The pros and cons of a native cryptocurrency are discussed in the exchange’s SEC filing.
The S-1 document from Coinbase has been made public. While the paper addresses primarily the forthcoming stock offering of the exchange, it also explores the possibility of a native cryptocurrency.
Native Tokens are mentioned by Coinbase.
In several pages, Coinbase makes mention of a native blockchain token. Most clearly, the company indicates that it may issue additional capital stock shares in conjunction with consumer incentive or loyalty schemes, even in the form of blockchain tokens.
The company claims that it has approved the issuance of blank check stocks, which its board of directors could use to issue shares of capital stock in the form of blockchain tokens, enforce a stockholder rights scheme, or issue other preferred or common stock shares.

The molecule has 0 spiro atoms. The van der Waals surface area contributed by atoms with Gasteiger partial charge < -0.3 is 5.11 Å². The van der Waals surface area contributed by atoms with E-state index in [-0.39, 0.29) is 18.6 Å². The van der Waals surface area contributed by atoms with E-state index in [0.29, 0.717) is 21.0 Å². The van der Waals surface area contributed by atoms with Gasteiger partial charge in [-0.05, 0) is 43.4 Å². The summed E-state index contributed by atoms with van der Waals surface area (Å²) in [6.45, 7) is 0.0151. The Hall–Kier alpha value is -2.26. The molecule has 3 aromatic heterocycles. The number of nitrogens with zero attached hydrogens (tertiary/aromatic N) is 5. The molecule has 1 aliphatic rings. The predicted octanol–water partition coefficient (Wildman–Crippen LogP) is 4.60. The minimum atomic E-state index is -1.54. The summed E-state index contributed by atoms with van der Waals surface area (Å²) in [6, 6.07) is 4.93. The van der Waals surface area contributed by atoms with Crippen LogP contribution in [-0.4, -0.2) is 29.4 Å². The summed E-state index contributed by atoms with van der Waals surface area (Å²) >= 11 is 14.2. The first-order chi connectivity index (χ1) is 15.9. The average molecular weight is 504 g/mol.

In background, those remarks do not necessarily mean that Coinbase wants to launch its own cryptocurrency. Rather, they say that it is thinking about the ramifications of doing so.
The issuance of a token will impact the price of its stock, Coinbase believes. The company warns that issuing a token could result in major dilution for existing stockholders and cause stock prices to fall or become volatile, among other things.
Is a Coinbase Token on the Horizon?
Despite Coinbase’s doubts, the prospect of the exchange releasing its own cryptocurrency is not fully ruled out.
Many major crypto exchanges, like Binance (Binance Coin), Huobi (Huobi Token), Gemini (Gemini Dollar), KuCoin (KuCoin Token), and OKEx Token, have their own properties (OKB Coin).
In reality, Coinbase is already heavily involved in the USD Stablecoin Coin (USDC). The Centre Consortium that produces the coin was co-founded; it also distributes incentives to holders of USDC who store their balance on the exchange. A new Coinbase cryptocurrency for retail purposes seems rather unlikely in light of those facts.
Given that it does not yet have an asset for retail trading, it is more likely that the company will tokenize its securities for that purpose—though even this is still unclear.